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Calculating Fluid Dynamic Forces on a Towing Cable

  1. Apr 20, 2013 #1
    I am trying to develop a calculator to approximate the depth of a trolling rig used by fisherman, which is typically a lead weight with a hook (jighead), attached to a single plastic/rubber shad body (bucktail example). The other typical rig is a jig/shad setup with an array of unweighted shad bodies running radially from a single weighted lure (umbrella rig). There is some empirical studies already which are a good reference, but they are difficult to use when there are any deviations.

    I'm trying to use some basic physics formulations without getting into naiver-stokes, flexibility/vibration considerations, etc., to get an accuracy around +/- 7.5% depth.

    To solve this problem I'm breaking it down into:


    Where L is the line length, Hrod is the height of the rod (start of line) above the water level and θ is the angle with respect to the water level.

    θ=invtan (Fy/Fx)

    Where Fy is the sum of forces in the y direction (weight - buoyancy), and Fx is the drag forces.

    It is trivial to get Fy for just the lure, and approximating the drag as a lead sphere is also pretty easy. I may be able to solve for Cd of these lures from the data I have. Although the tail of the shad body oscillates, we should be able to add in a drag/weight/buoyancy for any N shad bodies with some accuracy. With these considerations we get a constant angle independent of line length. The next step is to approximate the weight and drag of the line to add in the decrease in θ as line length increases. This is where it gets tricky. I started off trying to approximate the line as a rigid cylinder but the issue is that the area used to find drag length of line in the water for buoyancy are both dependent of the angle θ. Is there a simple way to iterate this to get the steady state angle that I'm not thinking of? Or can anyone explain to me how to properly find the forces on the line that will add to the total system?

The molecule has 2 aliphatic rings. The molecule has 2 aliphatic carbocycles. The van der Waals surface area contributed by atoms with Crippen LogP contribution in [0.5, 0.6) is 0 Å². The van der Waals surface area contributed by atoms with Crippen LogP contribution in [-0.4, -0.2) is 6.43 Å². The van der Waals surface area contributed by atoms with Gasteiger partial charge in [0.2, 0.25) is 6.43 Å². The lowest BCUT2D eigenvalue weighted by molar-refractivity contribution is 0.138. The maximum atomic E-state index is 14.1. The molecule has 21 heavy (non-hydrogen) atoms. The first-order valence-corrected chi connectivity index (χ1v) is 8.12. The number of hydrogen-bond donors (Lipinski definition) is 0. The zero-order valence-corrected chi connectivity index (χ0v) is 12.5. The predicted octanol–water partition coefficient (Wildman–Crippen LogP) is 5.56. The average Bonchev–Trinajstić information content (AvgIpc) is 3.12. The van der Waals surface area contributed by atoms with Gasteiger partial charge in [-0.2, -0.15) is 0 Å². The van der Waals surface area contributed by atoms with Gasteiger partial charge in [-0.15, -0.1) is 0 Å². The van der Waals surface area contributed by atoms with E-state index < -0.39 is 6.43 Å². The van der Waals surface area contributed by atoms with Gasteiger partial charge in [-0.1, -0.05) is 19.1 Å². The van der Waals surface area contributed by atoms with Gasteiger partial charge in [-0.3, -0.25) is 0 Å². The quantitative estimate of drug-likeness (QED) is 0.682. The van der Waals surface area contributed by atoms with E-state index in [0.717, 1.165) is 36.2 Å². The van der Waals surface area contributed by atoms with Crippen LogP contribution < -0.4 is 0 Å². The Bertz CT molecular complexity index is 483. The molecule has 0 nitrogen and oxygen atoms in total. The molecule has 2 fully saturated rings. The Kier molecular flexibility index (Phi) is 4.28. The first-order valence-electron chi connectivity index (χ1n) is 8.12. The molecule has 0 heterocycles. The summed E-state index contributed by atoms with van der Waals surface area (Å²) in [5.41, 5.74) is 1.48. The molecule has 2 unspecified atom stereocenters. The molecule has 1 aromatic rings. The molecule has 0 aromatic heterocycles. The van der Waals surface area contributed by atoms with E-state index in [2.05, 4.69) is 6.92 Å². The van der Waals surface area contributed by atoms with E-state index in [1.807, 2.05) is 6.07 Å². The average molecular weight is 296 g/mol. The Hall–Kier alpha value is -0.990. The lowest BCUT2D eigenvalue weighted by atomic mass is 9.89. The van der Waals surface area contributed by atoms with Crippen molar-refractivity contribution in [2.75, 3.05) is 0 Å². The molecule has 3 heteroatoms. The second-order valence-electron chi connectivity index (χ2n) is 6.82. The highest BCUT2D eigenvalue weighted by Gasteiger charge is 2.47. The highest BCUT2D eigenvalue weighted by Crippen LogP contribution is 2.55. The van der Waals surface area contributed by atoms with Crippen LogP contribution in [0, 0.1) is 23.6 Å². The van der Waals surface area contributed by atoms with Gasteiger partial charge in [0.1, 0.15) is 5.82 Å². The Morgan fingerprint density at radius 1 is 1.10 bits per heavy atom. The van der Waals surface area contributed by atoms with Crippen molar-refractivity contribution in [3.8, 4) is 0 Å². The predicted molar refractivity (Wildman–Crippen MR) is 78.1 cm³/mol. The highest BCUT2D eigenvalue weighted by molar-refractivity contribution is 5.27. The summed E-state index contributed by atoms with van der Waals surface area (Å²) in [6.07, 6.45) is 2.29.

I found this Thesis, but unfortunately I'm not a fluids guy so its hard to get much usefulness from it.

    Also, can anyone see anything I may be overlooking with the problem?

    Thanks to anyone willing to help, I've been slowly looking into this problems for at least a year.
  2. jcsd
  3. Apr 24, 2013 #2


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    Can you provide a diagram of what you're trying to figure out? I'm not clear on what you want to know. It seems you are asking how to calculate the depth of the "rig" on the end of a cable/line that is being dragged through the water; is that correct?

  4. Apr 25, 2013 #3
    Diagram Attached. Hope that helps. I'm looking for Fy,line and Fx,line from Fluid forces, for solving for the Depth of the rig/lure. I'm right now trying to approximate viscous drag and form drag on the line. As you can image, these forces increase as more line is in the water, which typically reduces angle θ. The angle is used to calculate the drag so there arises a paradigm. I was attempting to supply a predetermined angle (say for L=50' theta is 30 and L=100' theta is 20 degrees) to solve for the fluid forces but there are obviously some accuracy issues with that.


    Attached Files:

    Last edited: Apr 25, 2013
  5. May 5, 2013 #4

    Simon Bridge

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    Could it be related to this thread?

    OP cites "intellectual property concerns" as a reason to be cagey about details.
    What is the IP policy for PF?
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